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Comparison of the histological morphology between normal skin and scar tissue


Skin wound healing is a complex event, and interrupted wound healing process could lead to scar formation. The aim of this study was to examine the morphological changes of scar tissue. Pathological staining (HE staining, Masson’s trichrome staining, methenamine silver staining) was used to evaluate the morphological changes of regenerating epidermis in normal skin and scar tissue, and immunofluorescence staining to detect the expression of collagen IV, a component of basement membrane (BM), and the expression of integrinβ4, a receptor for BM laminins. Additionally, the expression of CK14, CK5, and CK10 was measured to evaluate the proliferation and differentiation of keratinocytes in normal skin and scar tissue. The results showed that the structure of the skin was histologically changed in scar tissue. Collagen IV, expressed under the epidermis of normal skin, was reduced distinctly in scar tissue. Integrinβ4, expressed in the basal layer of normal skin, was found absent in the basal layer of scar tissue. Additionally, it was found that keratinocytes in scarring epidermis were more proliferative than in normal skin. These results indicate that during the skin wound healing, altered formation of BM may affect the proliferation of keratinocytes, reepithelial and tissue remodeling, and then result in scar formation. Thus, remodeling BM structure during wound repair may be beneficial for improving healing in cutaneous wounds during clinical practice.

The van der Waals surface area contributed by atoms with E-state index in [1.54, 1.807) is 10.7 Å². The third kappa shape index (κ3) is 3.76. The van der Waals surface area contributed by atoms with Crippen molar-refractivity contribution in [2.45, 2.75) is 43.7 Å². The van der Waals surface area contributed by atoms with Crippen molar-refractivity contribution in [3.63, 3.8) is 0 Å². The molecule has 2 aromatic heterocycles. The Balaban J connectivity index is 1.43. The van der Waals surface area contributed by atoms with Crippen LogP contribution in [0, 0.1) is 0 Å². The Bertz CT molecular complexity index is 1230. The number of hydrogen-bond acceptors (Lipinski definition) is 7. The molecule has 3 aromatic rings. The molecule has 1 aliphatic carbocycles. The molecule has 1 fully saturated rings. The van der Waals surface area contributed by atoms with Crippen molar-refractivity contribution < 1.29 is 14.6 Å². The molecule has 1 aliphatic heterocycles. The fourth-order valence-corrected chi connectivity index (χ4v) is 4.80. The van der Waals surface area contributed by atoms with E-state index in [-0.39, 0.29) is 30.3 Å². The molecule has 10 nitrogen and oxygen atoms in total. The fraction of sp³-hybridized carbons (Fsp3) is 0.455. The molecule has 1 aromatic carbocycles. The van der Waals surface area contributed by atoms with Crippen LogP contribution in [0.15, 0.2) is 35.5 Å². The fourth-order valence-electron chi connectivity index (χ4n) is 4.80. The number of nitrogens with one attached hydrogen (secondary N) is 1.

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Corresponding authors

Correspondence to Xiao-yan Sun or Xiao-bing Fu.

Additional information

This work was supported in part by the National Nature Science Foundation of China (No. 81372067) and the National Basic Science and Development Program of China (973 Program, No. 2012CB518105).

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Yang, Sw., Geng, Zj., Ma, K. et al. Comparison of the histological morphology between normal skin and scar tissue. J. Huazhong Univ. Sci. Technol. [Med. Sci.] 36, 265–269 (2016).

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Key words

  • histological morphology
  • basement membrane
  • keratinocyte
  • epidermis
  • wound healing